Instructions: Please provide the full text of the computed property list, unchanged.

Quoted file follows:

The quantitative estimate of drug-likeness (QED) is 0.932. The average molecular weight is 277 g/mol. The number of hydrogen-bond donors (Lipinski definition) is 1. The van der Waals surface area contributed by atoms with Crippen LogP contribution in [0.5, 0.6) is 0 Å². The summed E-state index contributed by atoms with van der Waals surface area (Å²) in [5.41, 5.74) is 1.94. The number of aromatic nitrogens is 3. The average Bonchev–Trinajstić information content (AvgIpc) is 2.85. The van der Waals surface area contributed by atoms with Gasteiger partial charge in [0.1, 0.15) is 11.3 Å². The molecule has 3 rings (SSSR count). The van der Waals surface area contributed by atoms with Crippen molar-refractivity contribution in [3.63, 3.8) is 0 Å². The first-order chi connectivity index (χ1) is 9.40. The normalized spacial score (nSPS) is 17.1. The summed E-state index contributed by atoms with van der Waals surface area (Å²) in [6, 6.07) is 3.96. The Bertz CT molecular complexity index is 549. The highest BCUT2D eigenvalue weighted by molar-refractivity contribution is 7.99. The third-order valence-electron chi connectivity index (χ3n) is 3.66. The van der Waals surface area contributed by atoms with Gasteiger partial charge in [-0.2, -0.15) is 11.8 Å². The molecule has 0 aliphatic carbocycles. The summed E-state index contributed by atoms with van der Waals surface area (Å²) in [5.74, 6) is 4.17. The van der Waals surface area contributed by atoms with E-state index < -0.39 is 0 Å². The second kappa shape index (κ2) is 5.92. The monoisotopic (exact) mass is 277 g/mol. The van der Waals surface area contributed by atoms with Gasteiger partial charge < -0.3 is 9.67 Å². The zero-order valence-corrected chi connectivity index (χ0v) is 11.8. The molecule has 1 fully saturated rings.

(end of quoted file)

The quantitative estimate of drug-likeness (QED) is 0.932. The average molecular weight is 277 g/mol. The number of hydrogen-bond donors (Lipinski definition) is 1. The van der Waals surface area contributed by atoms with Crippen LogP contribution in [0.5, 0.6) is 0 Å². The summed E-state index contributed by atoms with van der Waals surface area (Å²) in [5.41, 5.74) is 1.94. The number of aromatic nitrogens is 3. The average Bonchev–Trinajstić information content (AvgIpc) is 2.85. The van der Waals surface area contributed by atoms with Gasteiger partial charge in [0.1, 0.15) is 11.3 Å². The molecule has 3 rings (SSSR count). The van der Waals surface area contributed by atoms with Crippen molar-refractivity contribution in [3.63, 3.8) is 0 Å². The first-order chi connectivity index (χ1) is 9.40. The normalized spacial score (nSPS) is 17.1. The summed E-state index contributed by atoms with van der Waals surface area (Å²) in [6, 6.07) is 3.96. The Bertz CT molecular complexity index is 549. The highest BCUT2D eigenvalue weighted by molar-refractivity contribution is 7.99. The third-order valence-electron chi connectivity index (χ3n) is 3.66. The van der Waals surface area contributed by atoms with Gasteiger partial charge in [-0.2, -0.15) is 11.8 Å². The molecule has 0 aliphatic carbocycles. The summed E-state index contributed by atoms with van der Waals surface area (Å²) in [5.74, 6) is 4.17. The van der Waals surface area contributed by atoms with E-state index < -0.39 is 0 Å². The second kappa shape index (κ2) is 5.92. The monoisotopic (exact) mass is 277 g/mol. The van der Waals surface area contributed by atoms with Gasteiger partial charge < -0.3 is 9.67 Å². The zero-order valence-corrected chi connectivity index (χ0v) is 11.8. The molecule has 1 fully saturated rings.